Arlington Heights residents debate slots at Arlington Park
Arlington Heights trustees mostly listened Monday night as residents sounded off about the possible addition of 1,200 slot machines at Arlington Park.
On May 16, trustees discussed the matter, and Mayor Arlene Mulder issued a letter that expressed the desire to keep Arlington Park financially sound. It said the village must not "misstep and lose Arlington Park."
On Monday, Mulder reiterated the importance of the track to the village's economy.
Mentioning that people have been concerned about their tax bills, she said, "We have cut and cut and cut in the last three years to balance the budget. The closure of the track would be a tremendous challenge to this community."
Several residents stood up to speak, both in favor and against.
John Lundstrom, a 45-year resident of the village, said he is concerned the track will close if Arlington Park loses out on the slot machines.
"I'm in favor of anything that will keep the track open," he said.
Susan Schmecher, a 36-year resident, agreed with Lundstrom.
She said the track brings in a lot of money from outside the community, including her husband's company from Chicago, which each year treats its employees to a day at the park and even gives them betting money.
"I can't even begin to realize if the track closed, where the village would make up for the lost revenue," she said.
Richard Johnson called Arlington Park a landmark, adding, "The track has been a very good neighbor for a number of years. Sadly, video slots have become necessary."
However, Russell Maher, who lives on East Euclid Avenue about a mile and a half from the track, expressed concern about additional traffic from extended hours or days.
"I love to gamble. Love to drink. Love the horse track," he said. "But what I don't love is my property values being taken down by increased traffic that is already way too high on my street."
Allison Anderson also opposed the additional machines. She said a study has shown that casinos take more money from the local economy than they put in.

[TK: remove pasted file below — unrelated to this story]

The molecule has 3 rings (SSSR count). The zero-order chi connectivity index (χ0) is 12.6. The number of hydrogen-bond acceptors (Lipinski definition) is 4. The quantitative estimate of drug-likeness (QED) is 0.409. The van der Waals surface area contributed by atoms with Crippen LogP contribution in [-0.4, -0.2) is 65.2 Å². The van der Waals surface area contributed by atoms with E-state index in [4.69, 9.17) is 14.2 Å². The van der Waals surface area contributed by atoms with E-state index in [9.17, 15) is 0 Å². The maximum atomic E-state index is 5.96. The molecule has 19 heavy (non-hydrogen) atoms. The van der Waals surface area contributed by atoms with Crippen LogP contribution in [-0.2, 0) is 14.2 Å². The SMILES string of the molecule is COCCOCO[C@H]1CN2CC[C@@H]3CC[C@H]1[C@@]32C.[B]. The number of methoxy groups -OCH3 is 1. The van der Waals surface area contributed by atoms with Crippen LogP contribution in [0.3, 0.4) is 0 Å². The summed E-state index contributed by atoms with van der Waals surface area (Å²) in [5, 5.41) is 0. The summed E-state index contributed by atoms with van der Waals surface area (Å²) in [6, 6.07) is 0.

"Put simply, people who go to casinos have less money to spend on clothes, cars, food, rent, mortgages or restaurants. For people with significant gambling losses, it can mean loss of a home or family problems," she said. "It can destroy the fabric of a neighborhood.
"With 1,200 slot machines at Arlington Park, and restaurants on site, the public will pour their nickels, dimes and quarters into Churchill Downs and the Kentucky economy, and not go to a movie at Arlington Theaters, not see a play at Metropolis, not go bowling with their family, not go out to dinner, not swim at a village pool."
At least one audience member, Judith Royal, felt the village board blindsided the residents by discussing the issue without putting the matter on the agenda.
"The public was not aware the mayor would start this discussion and, with the assistance of Trustee (Joseph) Farwell, the board would act," she said.
Farwell responded by saying the real catalyst behind the May 16 meeting was the pressure by state legislators in the press for the village to take a stance.
"They were looking for leadership from us, which was kind of funny, because they were proposing a bill that was taking away home rule," he said,
Trustee Norm Breyer responded to Anderson's comments about taking money away from the local economy.
"How many people bank at Chase?" he asked, noting that its headquarters is out of state. "Then why would we say that it is so evil for Churchill Downs to send money to Kentucky?"
Still, Breyer said he has misgivings, saying he would prefer to see restricted hours.
"But we have to live with what the state allows," he said.
In addition to allowing 1,200 slot machines at Arlington Park, the gambling legislation sent to Gov. Pat Quinn would create five new casinos in Park City, Chicago, the South suburbs, Rockford and downstate Danville. Quinn has called the proposed expansion excessive.
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